Follow the money No. 97
A pipeline to …well, almost …eternity
Camouflaged by Congressional political badminton and Pres. Barack Obama’s demagoguery, the Keystone XL Pipeline Project represents solutions to economic and security issues far exceeding its general appreciation.
Half truths on all sides have obscured the project’s underlying fundamentals. Some are only emerging as additional research and technology is applied – most of it, for a change, good news in that it boosts estimates of access to available North American new fossil fuels reserves even if at higher prices.
Contrary to claims of Congressional proponents, the project is not an immediate positive economic bonanza. Like all natural resource development projects, construction employment will be temporary and jobs minimal when the pipeline is actually functional. Of course, given the current environment, any new jobs of any duration not added to the public payroll — the project is funded privately at something over $7 billion — is a godsend.
Its importance lies in its contribution to what should be a longer term U.S. energy strategy, a consideration often missing in heated partisan debate.
First of all, direct access to the Canadian tar sands affords fallback access for the almost bottomless U.S. energy maw – developing rapidly long- term whatever the short-term diminished demand of a temporarily crippled economy. Scandal after scandal is proving the Obama Administration’s so-called green energy strategy corrupt as well as wasteful and ineffectual. Keystone, on the other hand, would put crude into the Texas petrochemical refinery complex already absorbing Venezuela’s similar heavier oil – those reserves recently reestimated upward with spectacular finds on the Orinoco River.
That would give the U.S. not only an emergency alternative to the Venezuelan crude, fourth largest of our import sources, but leverage against the machinations of gringo-baiting Venezuelan Pres. Hugo Chavez. Given that country’s long troubled history, necessary insurance is needed even in a post-Chavez Venezuela [soon perhaps with reports the fiery demagogue may soon fall victim to cancer largely untreated so he could continue exercising his one-man rule].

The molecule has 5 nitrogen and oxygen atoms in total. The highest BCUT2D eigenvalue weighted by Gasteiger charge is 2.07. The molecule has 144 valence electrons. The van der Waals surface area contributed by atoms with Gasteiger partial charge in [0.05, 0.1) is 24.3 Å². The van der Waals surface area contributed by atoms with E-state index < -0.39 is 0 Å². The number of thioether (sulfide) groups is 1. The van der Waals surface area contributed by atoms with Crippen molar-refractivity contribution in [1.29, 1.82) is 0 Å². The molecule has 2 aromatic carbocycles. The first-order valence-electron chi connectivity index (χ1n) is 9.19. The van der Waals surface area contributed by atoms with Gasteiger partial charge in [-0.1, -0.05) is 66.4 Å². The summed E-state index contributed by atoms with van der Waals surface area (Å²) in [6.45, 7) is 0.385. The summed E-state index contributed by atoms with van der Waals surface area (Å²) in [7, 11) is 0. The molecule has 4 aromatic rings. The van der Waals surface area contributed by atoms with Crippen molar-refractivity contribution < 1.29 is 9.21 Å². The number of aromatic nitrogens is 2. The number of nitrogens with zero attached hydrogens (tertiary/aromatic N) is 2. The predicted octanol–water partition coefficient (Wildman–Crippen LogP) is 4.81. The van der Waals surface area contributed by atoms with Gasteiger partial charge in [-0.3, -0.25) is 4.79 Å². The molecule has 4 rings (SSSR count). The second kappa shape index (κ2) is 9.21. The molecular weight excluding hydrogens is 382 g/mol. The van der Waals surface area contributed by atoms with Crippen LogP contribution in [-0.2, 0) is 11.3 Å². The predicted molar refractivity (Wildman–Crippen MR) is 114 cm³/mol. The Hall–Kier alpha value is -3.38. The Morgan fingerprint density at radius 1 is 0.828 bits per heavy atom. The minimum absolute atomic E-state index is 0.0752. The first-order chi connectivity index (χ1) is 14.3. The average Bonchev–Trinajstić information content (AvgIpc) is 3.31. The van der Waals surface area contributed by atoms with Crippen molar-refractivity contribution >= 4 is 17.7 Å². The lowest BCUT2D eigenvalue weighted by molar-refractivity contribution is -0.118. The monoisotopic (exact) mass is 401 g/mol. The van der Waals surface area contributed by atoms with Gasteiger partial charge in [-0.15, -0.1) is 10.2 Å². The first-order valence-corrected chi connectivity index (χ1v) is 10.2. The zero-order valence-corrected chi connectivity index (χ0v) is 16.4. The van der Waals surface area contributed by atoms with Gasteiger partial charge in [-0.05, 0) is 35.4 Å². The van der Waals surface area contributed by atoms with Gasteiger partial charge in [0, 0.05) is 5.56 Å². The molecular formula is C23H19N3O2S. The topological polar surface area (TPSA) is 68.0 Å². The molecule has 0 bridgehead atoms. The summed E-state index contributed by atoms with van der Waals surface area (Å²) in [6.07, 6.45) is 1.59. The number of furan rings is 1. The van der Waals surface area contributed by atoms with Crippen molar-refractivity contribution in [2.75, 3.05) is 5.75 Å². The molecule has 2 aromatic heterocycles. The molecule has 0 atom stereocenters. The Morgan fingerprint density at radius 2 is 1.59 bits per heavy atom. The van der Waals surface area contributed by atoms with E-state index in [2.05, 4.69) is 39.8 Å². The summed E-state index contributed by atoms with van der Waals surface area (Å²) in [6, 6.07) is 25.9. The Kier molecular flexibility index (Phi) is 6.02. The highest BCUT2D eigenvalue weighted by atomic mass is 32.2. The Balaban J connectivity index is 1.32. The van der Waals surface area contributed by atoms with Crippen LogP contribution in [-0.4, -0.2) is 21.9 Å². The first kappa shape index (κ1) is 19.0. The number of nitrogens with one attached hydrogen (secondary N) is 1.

The expanded pipeline proposal also now would pick up on its way the more attractive sweet crude from the Bakken strike in North Dakota, already one of the largest in U.S. history and apparently linked by new successful prospecting and new shale recovery technologies to huge neighboring regional deposits. With Bakken already having added an estimated 10% to American reserves, these could turn into the largest petroleum find in U.S. history.
As the pipeline travels south, it also aims at untangling a crude gathering traffic jam in Oklahoma and expanding the tanker delivery scene on the Texas coast.
But radical environmentalists had chosen – with the help of the usual Hollywood suspects assuaging their guilt for their gratuitously huge earnings – to make Keystone a major test. That was despite three years research by experts for the State Dept. had not turned up sufficient environmental issues to block the project. When local interests in Nebraska – ignoring the relatively clean record of the country’s vast pipeline networks – argued spills might threaten a critical local aquifer, the Canadian company countered with a $100-million-dollar detour around it.
Washington rumors are Sec. of State Hillary Clinton was not only not consulted but not forewarned when Pres. Obama, anticipating the 2011 election, threw a bouquet to enviromentalistas who had been increasingly jaundiced at his 2008 promises. But with even normally loyal trade unionists joining the outcry against the White House postponement to go ahead until after next year’s election, it was inevitable the issue would become a cudgel for the Republicans.
Canadian threats to transfer their affections to the Chinese market might have some validity – although even Chavez is arranging swaps with Iran for his Chinese sales with Venezuelan crude supposedly sold Beijing flowing into Texas. But level-headed Canadian Prime Minister Stephen Harper – an economist and native of Canada’s provincial giant oilwell, Alberta – may have overestimated American common sense. [Recent hints suggest Ottawa feels it is dealing with an overburdened, troubled U.S. and has to demonstrate inordinate patience for both their sakes. One has to wonder what the two chief executives talk about in frequent and what appear to be pleasant meetings!] But, in fact, Canada’s role as No. 1 foreign energy supplier to the U.S. – something forgotten in much of the talk about “American energy independence” – probably, rightfully, isn’t going away in the near future. The Republicans may be seeing to that.